Spending Control Is Missing in D.C.

As members of Congress were debating a massive tax reform bill last month, many critics were vociferous in saying they just could not vote for it for one reason: The measure will increase the national debt.

There was much wailing and gnashing of teeth over the $20.6 trillion national debt and how it simply could not be allowed to grow.

As we pointed out at the time, all that concern over deficit spending struck a bit of a sour note, coming as it did from many lawmakers, both Democrat and Republican, who played parts in digging the nation into a deep hole of debt.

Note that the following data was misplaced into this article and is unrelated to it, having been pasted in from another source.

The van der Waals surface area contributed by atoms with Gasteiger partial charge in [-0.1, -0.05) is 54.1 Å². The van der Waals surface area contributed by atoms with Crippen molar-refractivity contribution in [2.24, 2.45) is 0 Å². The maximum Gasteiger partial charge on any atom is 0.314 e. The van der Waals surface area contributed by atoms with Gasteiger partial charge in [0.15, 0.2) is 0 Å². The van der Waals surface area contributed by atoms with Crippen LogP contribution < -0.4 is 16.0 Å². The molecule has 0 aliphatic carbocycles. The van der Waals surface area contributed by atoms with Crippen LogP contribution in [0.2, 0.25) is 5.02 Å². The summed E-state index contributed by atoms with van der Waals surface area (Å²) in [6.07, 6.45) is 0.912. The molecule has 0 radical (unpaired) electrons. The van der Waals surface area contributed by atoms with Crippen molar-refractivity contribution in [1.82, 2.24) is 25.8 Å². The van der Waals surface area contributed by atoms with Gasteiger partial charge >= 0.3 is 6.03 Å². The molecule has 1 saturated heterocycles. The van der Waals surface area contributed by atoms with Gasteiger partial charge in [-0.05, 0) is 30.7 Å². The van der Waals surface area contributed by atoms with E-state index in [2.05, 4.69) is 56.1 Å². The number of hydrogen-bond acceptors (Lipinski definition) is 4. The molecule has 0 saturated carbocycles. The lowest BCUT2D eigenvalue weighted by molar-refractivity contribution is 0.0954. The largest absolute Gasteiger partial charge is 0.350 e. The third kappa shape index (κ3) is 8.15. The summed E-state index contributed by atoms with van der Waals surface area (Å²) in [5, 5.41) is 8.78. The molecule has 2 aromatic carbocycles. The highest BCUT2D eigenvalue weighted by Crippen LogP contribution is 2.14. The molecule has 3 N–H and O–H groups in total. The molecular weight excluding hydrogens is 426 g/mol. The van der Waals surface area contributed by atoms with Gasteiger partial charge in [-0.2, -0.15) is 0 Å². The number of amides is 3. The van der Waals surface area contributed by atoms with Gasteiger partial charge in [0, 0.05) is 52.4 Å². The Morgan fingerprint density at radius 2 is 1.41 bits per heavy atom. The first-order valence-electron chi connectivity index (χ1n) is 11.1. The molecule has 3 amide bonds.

But during weeks of hand-wringing about increasing the debt — by less than $1.5 trillion over 10 years, according to estimates — one thing was conspicuous for its absence.

Though increasing the debt by leaving more money in Americans’ pockets was condemned by some liberals, nothing was said — nothing — about controlling the debt by cuts in federal spending.

How is it that big-government spenders in Washington are getting away with that? This year would be a good time to remember that the debt is a problem not of revenue — but of spending too much.


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